‘Gloves of bee’s fur, cap of the wren’s wings’

November 24, 2011

Paper sculptures - the end!

the mystery sculpture where it was found (photo: Chris Scott)

On a rather gloomy Wednesday, with the wind buffeting the iron shutter downstairs, I was alerted (while fishing a consolatory custard-cream from the biscuit-tin) to something happening upstairs. My colleagues were clustered in the bay where the women’s poetry anthologies stand, and on a cleared shelf lay a pile of feathers… No, not feathers, as speckled and feathery as they seemed, but a paper sculpture of feathers. The great giver had taken us by surprise once more!

First there was the clue in the guest-book – but Kay at the reception desk didn’t catch anyone writing in it. Then this exquisite sculpture, ‘Gloves of bee’s fur, cap of the wren’s wings’, right out of Norman MacCaig’s deeply romantic early poem, ‘Gifts’, quoted on the tag. It also says: ‘10/10’ – well, obviously we’d give it that for beauty and pleasure and amazement, but we realised it meant the tenth gift of ten all told. Beside it stood a leaf from an old book, on which the giver has written that one has to know when to end a story… and confirming that the artist is female.

a close up of the feathers in the mystery sculpture's cap (photo: Julie Johnstone)

We won’t seek any further – we’ve always said we didn’t want to know who it was (except to say thank you). She’s seen our gratitude and that of the other recipients, though, tweeted round the world and re-tweeted. It has even made National Public Radio and Boing Boing. What gifts she has given! Not only of the precious objects, but also of her time, her extraordinary skills and imagination, and of deep understanding – an understanding of poetry, and of what all of us try to do in sharing our books and our passion for them with the world.

A heartfelt thank-you from all of us at the Scottish Poetry Library, especially because you chose to begin and end here, with your lovely leaves.

It’s important that a story is not too long ……does not become tedious …….

‘You need to know when to end a story,’ she thought.

Often a good story ends where it begins. This would mean a return to the Poetry Library. The very place where she had left the first of the ten.

Back to those who had loved that little tree, and so encouraged her to try again …….and again.

Some had wondered who it was, leaving these small strange objects. Some even thought it was a ‘he’! ……. As if!

Others looked among Book Artists, rather good ones actually…….

But they would never find her there. For though she does make things, this was the first time she had dissected books and had used them simply because they seemed fitting….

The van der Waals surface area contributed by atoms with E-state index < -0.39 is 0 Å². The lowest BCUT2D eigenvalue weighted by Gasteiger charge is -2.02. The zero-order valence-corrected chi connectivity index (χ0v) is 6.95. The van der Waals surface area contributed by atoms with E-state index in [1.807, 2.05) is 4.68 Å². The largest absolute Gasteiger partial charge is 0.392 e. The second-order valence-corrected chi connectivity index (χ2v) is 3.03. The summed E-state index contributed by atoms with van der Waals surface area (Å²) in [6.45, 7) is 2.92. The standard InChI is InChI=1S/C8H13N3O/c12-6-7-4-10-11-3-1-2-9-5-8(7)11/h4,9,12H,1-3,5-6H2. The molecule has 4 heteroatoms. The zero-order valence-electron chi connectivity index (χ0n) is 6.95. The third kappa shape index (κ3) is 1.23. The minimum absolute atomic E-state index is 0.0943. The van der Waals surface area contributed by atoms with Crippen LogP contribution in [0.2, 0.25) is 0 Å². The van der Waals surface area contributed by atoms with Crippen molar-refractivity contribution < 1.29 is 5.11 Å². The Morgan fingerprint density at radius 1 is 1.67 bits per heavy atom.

Most however chose not to know….. which was the point really.

The gift, the place to sit, to look, to wonder, to dream….. of the impossible maybe…….

A tiny gesture in support of the special places…..

So, here, she will end this story, in a special place … A Poetry Library ….. where they are well used to ‘anon.’

But before exiting …a few mentions. There could be more, because we have all colluded to make this work……. Just a few though.

– the twitter community who in some strange way gave rise to the idea in the first place

-@chrisdonia who gave the story a place, a shape and some great pictures

– and not least @Beathhigh whose books and reputation have been shame-lessly utilised in the making of a mystery ……..

…… But hold on. Someone’s left behind a pair of gloves and a cap……….?

Cheers Edinburgh It’s been fun!
X

A note from Lizzie on the book used to make the piece:

Photo: @splshop

On the back of the delicate ‘cap of the wren’s wings’, some of the paper strips binding the structure together are more legible, though of course shorn of helpfully full names or terms; one is headed ‘-lcolm Castle’  and is obviously from a page of fiction. There is a Lady Hel- in there, and a Robert Gran-. Irresistible – we just had to try to find what it was from. A little manipulation of internet searches, and we came up with Jules Verne’s In Search of the Castaways – there’s a Lady Helena in it, who is married to Lord Glenarvan of Malcolm Castle, there’s a Robert Grant  ….

We don’t know if there is any significance, but we love the idea of this last castaway coming to rest on our shelves.

Paper sculptures - the end!

Photo: Chris Scott

Paper sculptures - the end!

Photo: Chris Scott

UPDATE: @NtlMuseumsScot have announced they have received a mystery sculpture marked ‘9/10’: pictures here!

6 Responses to “‘Gloves of bee’s fur, cap of the wren’s wings’”

  1. Gerry Loose Says:

    I’ve missed a few of these over time – have you plans to exhibit all of them?

  2. Omar Says:

    I think you really should have a post that contains all of these.


  3. Lovely! I wonder if it’s someone at the School of Art?


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